I have a table about Super Heroes and their cape colors.  I made a mistake and put Batman in there twice.  But since there is no primary key, how do I tell it which one to delete?  Hero Table

Since they are exactly the same, I can let SQL sort it out. This uses both a CTE (I hadn’t ever used it without some kind of join before today) and OVER which I am learning about.  So cool!

WITH SuperHeroDuplicates 
AS 
(SELECT *, ROW_NUMBER() over (partition by HeroName,CapeColor order by HeroName,CapeColor) as rownum 
FROM dbo.HeroCapeColor) 
DELETE 
FROM SuperHeroDuplicates 
where rownum > 1;

Thanks Rob!

—————UPDATE—————

Kenneth Fisher (@sqlstudent144) also wrote a blog post about another way you can accomplish this task if you only have a few of them to delete.

He has been a super big help to me.  He taught me how to display my code better in my blog so it is easier to read and copy. He also encourages me, builds my confidence and even included a link to one of my posts in an article. It made me feel special and like what I have to say matters to other people.  I love how he comments on my posts and gives me ideas on how to make them better. I feel so lucky to be a part of such a great community of people that are so thoughtful, selfless and giving.  Thanks Kenneth for being such a great example to me!

Yeah, that’s my kind of T-SQL!

I have a Dates table and I really love it. This week I needed to do a calculation where I take my monthly budget, divide it by the number of working days in a month and then times it by the working days for the week. That will give me a weekly budget number without having to store it, plus my company only gives me monthly numbers. I had already figured out the daily number and had the calculation working for a 5 day work week when New Years day made everyone notice that it was 5 and I was cheating. So I added a Column to my Dates table to tell me on any given day the number of working days in that week. My weeks run from Sunday to Saturday. I have a Date in my dates table for both the start of the week and the start of the next week. I have a flag (1,0) that says whether or not a day is a weekday and another for whether a day is a holiday. Using this flags, I can pass in a range of dates and get the number of working weekdays.

UPDATE Dates 
SET WorkDaysInWeek = WeekDays 
FROM Dates D 
INNER JOIN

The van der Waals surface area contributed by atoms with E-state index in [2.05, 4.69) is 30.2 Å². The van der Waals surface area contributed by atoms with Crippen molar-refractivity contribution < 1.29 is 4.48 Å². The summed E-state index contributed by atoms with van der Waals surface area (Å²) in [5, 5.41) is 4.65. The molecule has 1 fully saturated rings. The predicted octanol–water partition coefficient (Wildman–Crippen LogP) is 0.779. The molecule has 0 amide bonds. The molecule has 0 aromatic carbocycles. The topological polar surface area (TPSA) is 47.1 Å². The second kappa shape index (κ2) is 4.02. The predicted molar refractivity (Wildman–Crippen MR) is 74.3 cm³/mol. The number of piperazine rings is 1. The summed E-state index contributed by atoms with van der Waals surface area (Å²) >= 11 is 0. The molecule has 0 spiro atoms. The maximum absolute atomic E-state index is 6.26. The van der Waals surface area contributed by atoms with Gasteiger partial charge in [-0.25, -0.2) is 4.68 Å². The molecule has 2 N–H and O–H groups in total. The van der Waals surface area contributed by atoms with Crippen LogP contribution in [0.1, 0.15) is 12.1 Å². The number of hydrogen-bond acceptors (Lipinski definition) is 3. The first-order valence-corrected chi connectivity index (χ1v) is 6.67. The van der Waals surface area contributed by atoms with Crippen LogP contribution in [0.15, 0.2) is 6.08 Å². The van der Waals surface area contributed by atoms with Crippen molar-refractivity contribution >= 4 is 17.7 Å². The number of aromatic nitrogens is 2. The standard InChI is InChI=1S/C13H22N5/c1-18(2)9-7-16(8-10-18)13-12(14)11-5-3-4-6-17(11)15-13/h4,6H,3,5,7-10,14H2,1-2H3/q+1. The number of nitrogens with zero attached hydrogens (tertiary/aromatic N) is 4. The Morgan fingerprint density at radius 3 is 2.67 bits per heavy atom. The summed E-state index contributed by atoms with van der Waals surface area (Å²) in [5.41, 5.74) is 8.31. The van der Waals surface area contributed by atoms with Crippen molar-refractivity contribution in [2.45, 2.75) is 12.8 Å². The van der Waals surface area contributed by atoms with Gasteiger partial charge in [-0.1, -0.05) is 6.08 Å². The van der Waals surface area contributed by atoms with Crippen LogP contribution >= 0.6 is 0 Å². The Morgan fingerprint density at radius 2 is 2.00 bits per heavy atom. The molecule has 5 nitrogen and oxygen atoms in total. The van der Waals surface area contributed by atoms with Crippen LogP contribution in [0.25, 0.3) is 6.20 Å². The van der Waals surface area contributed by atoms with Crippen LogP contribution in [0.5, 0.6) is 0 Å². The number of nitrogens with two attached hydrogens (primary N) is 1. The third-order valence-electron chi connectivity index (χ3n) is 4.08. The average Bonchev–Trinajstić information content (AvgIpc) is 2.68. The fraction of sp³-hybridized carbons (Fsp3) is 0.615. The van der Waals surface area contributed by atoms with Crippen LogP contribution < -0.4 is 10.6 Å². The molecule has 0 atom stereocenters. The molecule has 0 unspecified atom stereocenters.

(SELECT BegW, SUM(IsWeekDay) - SUM(IsHoliday) AS WeekDays 
FROM Dates 
WHERE FullDate Between BegW AND NextWeekStart 
GROUP BY BegW) W ON D.BegW = W.BegW

—————UPDATE—————

But wait, there’s more. Rob Farley who is on twitter @rob_farley sent me an even better way to do it. It gets rid of the need for a WHERE or GROUP BY because we are using OVER. We hoped it would eliminate the sub-query and it does if our query is only a SELECT, but when I go to do an UPDATE, it says that “Windows functions can only appear in the SELECT and ORDER BY clauses”. Rob suggested I use a CTE instead.  I hadn’t ever used a CTE without joining back to it so he taught me how.

This is the super awesome SELECT:

SELECT BegW,SUM(IsWeekday - IsHoliday) OVER (PARTITION BY BegW) AS WeekDays
FROM Dates 

Here is what the UPDATE ended up looking like.

WITH d AS (
SELECT *,SUM(IsWeekday - IsHoliday) OVER (PARTITION BY BegW) AS WeekDays
FROM Dates)
UPDATE d SET WorkDaysInWeek = WeekDays;

The other question that Rob had was what if we have holidays on weekends. This is a great question. At my company, the holiday would be shifted to one of the days of the week, so the counts would still be correct. But if you are in a situation where that is not the case you can change the where clause like this:

WHERE [DayOfWeek] NOT IN (1,7)

As I was writing my where clause, I noticed I did something bad and used a reserved word as a column name. If you happen to make this mistake as well, just make sure to put square brackets [] around the word when you use it.

Huge thank you to Rob for being so kind to help me be better! One of my new goals is to play with OVER and understand how to use it and when. I am also going to be learning more about CTE’s and not having to use joins. Yay! New toys!!!!!